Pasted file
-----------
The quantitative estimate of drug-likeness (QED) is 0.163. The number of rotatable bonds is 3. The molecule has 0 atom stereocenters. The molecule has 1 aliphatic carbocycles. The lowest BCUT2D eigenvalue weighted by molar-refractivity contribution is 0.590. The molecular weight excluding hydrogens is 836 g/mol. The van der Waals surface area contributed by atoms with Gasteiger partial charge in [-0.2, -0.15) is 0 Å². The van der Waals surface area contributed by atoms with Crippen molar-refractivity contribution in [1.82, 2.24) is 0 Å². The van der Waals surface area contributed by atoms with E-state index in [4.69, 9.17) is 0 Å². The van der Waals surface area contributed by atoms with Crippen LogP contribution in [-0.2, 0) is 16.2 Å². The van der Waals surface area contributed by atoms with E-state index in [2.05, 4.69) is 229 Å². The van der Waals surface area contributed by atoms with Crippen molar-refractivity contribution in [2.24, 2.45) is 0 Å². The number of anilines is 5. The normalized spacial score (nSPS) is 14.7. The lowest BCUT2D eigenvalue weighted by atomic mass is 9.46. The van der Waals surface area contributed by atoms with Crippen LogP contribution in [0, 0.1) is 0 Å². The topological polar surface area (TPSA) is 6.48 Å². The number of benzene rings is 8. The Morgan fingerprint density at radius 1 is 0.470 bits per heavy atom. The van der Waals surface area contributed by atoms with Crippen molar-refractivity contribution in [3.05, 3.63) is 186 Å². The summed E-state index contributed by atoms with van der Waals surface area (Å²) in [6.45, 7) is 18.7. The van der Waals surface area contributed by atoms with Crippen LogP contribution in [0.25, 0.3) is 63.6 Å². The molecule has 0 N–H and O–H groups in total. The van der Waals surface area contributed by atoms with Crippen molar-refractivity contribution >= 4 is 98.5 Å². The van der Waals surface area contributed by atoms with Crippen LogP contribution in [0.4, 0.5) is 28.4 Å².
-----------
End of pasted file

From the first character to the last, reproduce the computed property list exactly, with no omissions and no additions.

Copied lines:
The quantitative estimate of drug-likeness (QED) is 0.163. The number of rotatable bonds is 3. The molecule has 0 atom stereocenters. The molecule has 1 aliphatic carbocycles. The lowest BCUT2D eigenvalue weighted by molar-refractivity contribution is 0.590. The molecular weight excluding hydrogens is 836 g/mol. The van der Waals surface area contributed by atoms with Gasteiger partial charge in [-0.2, -0.15) is 0 Å². The van der Waals surface area contributed by atoms with Crippen molar-refractivity contribution in [1.82, 2.24) is 0 Å². The van der Waals surface area contributed by atoms with E-state index in [4.69, 9.17) is 0 Å². The van der Waals surface area contributed by atoms with Crippen LogP contribution in [-0.2, 0) is 16.2 Å². The van der Waals surface area contributed by atoms with E-state index in [2.05, 4.69) is 229 Å². The van der Waals surface area contributed by atoms with Crippen molar-refractivity contribution in [2.24, 2.45) is 0 Å². The number of anilines is 5. The normalized spacial score (nSPS) is 14.7. The lowest BCUT2D eigenvalue weighted by atomic mass is 9.46. The van der Waals surface area contributed by atoms with Crippen LogP contribution in [0, 0.1) is 0 Å². The topological polar surface area (TPSA) is 6.48 Å². The number of benzene rings is 8. The Morgan fingerprint density at radius 1 is 0.470 bits per heavy atom. The van der Waals surface area contributed by atoms with Crippen molar-refractivity contribution in [3.05, 3.63) is 186 Å². The summed E-state index contributed by atoms with van der Waals surface area (Å²) in [6.45, 7) is 18.7. The van der Waals surface area contributed by atoms with Crippen LogP contribution in [0.25, 0.3) is 63.6 Å². The molecule has 0 N–H and O–H groups in total. The van der Waals surface area contributed by atoms with Crippen molar-refractivity contribution >= 4 is 98.5 Å². The van der Waals surface area contributed by atoms with Crippen LogP contribution in [0.4, 0.5) is 28.4 Å².